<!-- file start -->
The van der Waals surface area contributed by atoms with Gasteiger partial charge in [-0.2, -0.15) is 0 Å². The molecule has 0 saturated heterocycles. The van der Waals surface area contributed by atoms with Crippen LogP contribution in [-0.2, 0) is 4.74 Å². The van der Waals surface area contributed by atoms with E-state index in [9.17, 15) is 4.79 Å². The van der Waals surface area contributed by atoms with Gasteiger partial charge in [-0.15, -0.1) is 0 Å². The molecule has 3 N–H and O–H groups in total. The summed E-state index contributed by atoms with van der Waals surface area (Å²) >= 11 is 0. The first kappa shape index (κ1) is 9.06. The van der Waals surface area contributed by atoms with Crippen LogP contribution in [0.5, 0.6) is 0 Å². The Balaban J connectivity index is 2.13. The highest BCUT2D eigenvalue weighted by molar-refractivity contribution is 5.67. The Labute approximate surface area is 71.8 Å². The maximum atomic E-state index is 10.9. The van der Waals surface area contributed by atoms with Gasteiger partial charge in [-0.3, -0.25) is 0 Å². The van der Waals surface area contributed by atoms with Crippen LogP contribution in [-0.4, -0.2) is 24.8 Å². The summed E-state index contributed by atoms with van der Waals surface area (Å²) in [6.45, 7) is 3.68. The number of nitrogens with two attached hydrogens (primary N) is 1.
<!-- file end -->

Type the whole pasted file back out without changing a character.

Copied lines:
The van der Waals surface area contributed by atoms with Gasteiger partial charge in [-0.2, -0.15) is 0 Å². The molecule has 0 saturated heterocycles. The van der Waals surface area contributed by atoms with Crippen LogP contribution in [-0.2, 0) is 4.74 Å². The van der Waals surface area contributed by atoms with E-state index in [9.17, 15) is 4.79 Å². The van der Waals surface area contributed by atoms with Gasteiger partial charge in [-0.15, -0.1) is 0 Å². The molecule has 3 N–H and O–H groups in total. The summed E-state index contributed by atoms with van der Waals surface area (Å²) >= 11 is 0. The first kappa shape index (κ1) is 9.06. The van der Waals surface area contributed by atoms with Crippen LogP contribution in [0.5, 0.6) is 0 Å². The Balaban J connectivity index is 2.13. The highest BCUT2D eigenvalue weighted by molar-refractivity contribution is 5.67. The Labute approximate surface area is 71.8 Å². The maximum atomic E-state index is 10.9. The van der Waals surface area contributed by atoms with Gasteiger partial charge in [-0.3, -0.25) is 0 Å². The van der Waals surface area contributed by atoms with Crippen LogP contribution in [-0.4, -0.2) is 24.8 Å². The summed E-state index contributed by atoms with van der Waals surface area (Å²) in [6.45, 7) is 3.68. The number of nitrogens with two attached hydrogens (primary N) is 1.